Thursday, October 4, 2012

Lives of Our Leaders: Obama vs. Romney #1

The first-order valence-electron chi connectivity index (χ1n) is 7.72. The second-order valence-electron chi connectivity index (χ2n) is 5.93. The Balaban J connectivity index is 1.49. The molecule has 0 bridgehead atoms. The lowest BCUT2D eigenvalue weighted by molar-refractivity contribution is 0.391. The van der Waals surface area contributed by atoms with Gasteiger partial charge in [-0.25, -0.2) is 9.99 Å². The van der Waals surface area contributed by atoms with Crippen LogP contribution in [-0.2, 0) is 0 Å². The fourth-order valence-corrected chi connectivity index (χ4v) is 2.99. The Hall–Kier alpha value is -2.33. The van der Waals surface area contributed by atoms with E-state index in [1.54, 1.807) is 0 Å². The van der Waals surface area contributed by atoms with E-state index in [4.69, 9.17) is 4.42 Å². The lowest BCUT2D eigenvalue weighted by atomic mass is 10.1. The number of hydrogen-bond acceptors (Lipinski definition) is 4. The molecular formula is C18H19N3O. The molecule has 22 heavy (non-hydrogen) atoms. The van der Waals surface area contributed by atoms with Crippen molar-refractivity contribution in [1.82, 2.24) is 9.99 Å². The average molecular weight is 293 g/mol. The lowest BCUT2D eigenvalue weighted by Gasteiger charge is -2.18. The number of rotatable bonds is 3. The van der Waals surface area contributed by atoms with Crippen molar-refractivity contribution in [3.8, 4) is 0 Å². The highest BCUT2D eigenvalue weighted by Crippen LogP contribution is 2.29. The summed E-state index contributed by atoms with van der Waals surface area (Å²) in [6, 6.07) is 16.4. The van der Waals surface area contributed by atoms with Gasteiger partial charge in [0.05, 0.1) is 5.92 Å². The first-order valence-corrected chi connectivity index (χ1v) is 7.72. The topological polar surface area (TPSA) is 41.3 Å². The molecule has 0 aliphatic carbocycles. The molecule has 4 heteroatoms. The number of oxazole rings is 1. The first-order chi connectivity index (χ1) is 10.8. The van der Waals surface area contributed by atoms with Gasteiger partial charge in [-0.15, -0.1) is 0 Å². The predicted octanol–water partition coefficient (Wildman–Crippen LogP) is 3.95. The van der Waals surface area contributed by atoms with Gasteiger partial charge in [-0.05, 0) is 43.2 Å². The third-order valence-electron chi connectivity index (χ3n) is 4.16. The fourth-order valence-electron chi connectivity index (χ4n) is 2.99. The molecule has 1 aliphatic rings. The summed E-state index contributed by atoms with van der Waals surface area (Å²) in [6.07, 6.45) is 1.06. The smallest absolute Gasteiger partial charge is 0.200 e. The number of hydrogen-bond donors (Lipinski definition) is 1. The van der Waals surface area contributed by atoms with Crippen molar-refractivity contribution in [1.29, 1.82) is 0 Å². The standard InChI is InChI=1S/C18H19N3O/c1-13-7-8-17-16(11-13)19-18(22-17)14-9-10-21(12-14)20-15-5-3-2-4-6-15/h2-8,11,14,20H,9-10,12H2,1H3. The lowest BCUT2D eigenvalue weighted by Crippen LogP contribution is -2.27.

It wasn’t the Thrilla in Manila or the The Rumble in the Jungle. The first debate was primarily defensive like one of those 12 round fights in which cautious styles create a kind of depersonalization. The problem with the debate was homogenization. The hurtle  for Obamacare as a political fact is that it was introduced and worked in the state where Romney was governor, though it was plain that health care is an issue about which the president is impassioned and one which he can outpoint the challenger. If health care is Obama’s forte, then the 700,000 jobs that would be lost due to tax increases became Romney’s mantra. Why was the president spending two years working on heath care, when the country was dogged by unemployment? Still, if Romney was strong on the economy he was still haunted by his non-existent loopholes and the fact that his criticisms of Dodd-Frank were not backed up with specific proposals about the open wound of banking deregulation. In a prize fight, the challenger has to be more than the equal of the title holder. He has to take the belt away and that comes from not merely ducking and slipping, not merely avoiding the champion’s power. He has to take control of the ring. He has to stop his opponent at his own game. You box a fighter and fight a boxer. In the first bout Romney might be given some extra points for style, but Obama and Romney both kept their distance and boxed the first debate. Hopefully in Obama/Romney #2, they’ll come out fighting.

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